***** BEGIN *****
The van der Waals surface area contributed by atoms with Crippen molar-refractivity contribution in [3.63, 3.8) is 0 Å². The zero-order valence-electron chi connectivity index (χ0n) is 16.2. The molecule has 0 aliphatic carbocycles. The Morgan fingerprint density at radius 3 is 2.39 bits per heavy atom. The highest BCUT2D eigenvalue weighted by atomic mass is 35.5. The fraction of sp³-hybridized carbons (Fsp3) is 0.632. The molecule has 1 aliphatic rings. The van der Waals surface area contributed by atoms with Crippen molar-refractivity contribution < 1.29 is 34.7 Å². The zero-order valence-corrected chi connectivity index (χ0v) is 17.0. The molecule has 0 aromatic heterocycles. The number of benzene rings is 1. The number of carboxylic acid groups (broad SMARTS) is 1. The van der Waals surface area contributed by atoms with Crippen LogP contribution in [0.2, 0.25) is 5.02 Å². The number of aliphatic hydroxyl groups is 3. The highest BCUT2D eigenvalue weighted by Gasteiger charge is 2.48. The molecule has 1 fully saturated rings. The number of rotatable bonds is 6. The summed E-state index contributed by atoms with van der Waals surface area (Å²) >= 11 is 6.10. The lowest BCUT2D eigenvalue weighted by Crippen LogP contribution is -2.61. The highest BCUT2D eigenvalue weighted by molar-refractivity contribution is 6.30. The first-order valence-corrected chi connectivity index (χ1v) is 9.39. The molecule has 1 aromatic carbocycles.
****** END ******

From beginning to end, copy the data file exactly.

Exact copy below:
The van der Waals surface area contributed by atoms with Crippen molar-refractivity contribution in [3.63, 3.8) is 0 Å². The zero-order valence-electron chi connectivity index (χ0n) is 16.2. The molecule has 0 aliphatic carbocycles. The Morgan fingerprint density at radius 3 is 2.39 bits per heavy atom. The highest BCUT2D eigenvalue weighted by atomic mass is 35.5. The fraction of sp³-hybridized carbons (Fsp3) is 0.632. The molecule has 1 aliphatic rings. The van der Waals surface area contributed by atoms with Crippen molar-refractivity contribution < 1.29 is 34.7 Å². The zero-order valence-corrected chi connectivity index (χ0v) is 17.0. The molecule has 0 aromatic heterocycles. The number of benzene rings is 1. The number of carboxylic acid groups (broad SMARTS) is 1. The van der Waals surface area contributed by atoms with Crippen LogP contribution in [0.2, 0.25) is 5.02 Å². The number of aliphatic hydroxyl groups is 3. The highest BCUT2D eigenvalue weighted by Gasteiger charge is 2.48. The molecule has 1 fully saturated rings. The number of rotatable bonds is 6. The summed E-state index contributed by atoms with van der Waals surface area (Å²) >= 11 is 6.10. The lowest BCUT2D eigenvalue weighted by Crippen LogP contribution is -2.61. The highest BCUT2D eigenvalue weighted by molar-refractivity contribution is 6.30. The first-order valence-corrected chi connectivity index (χ1v) is 9.39. The molecule has 1 aromatic carbocycles.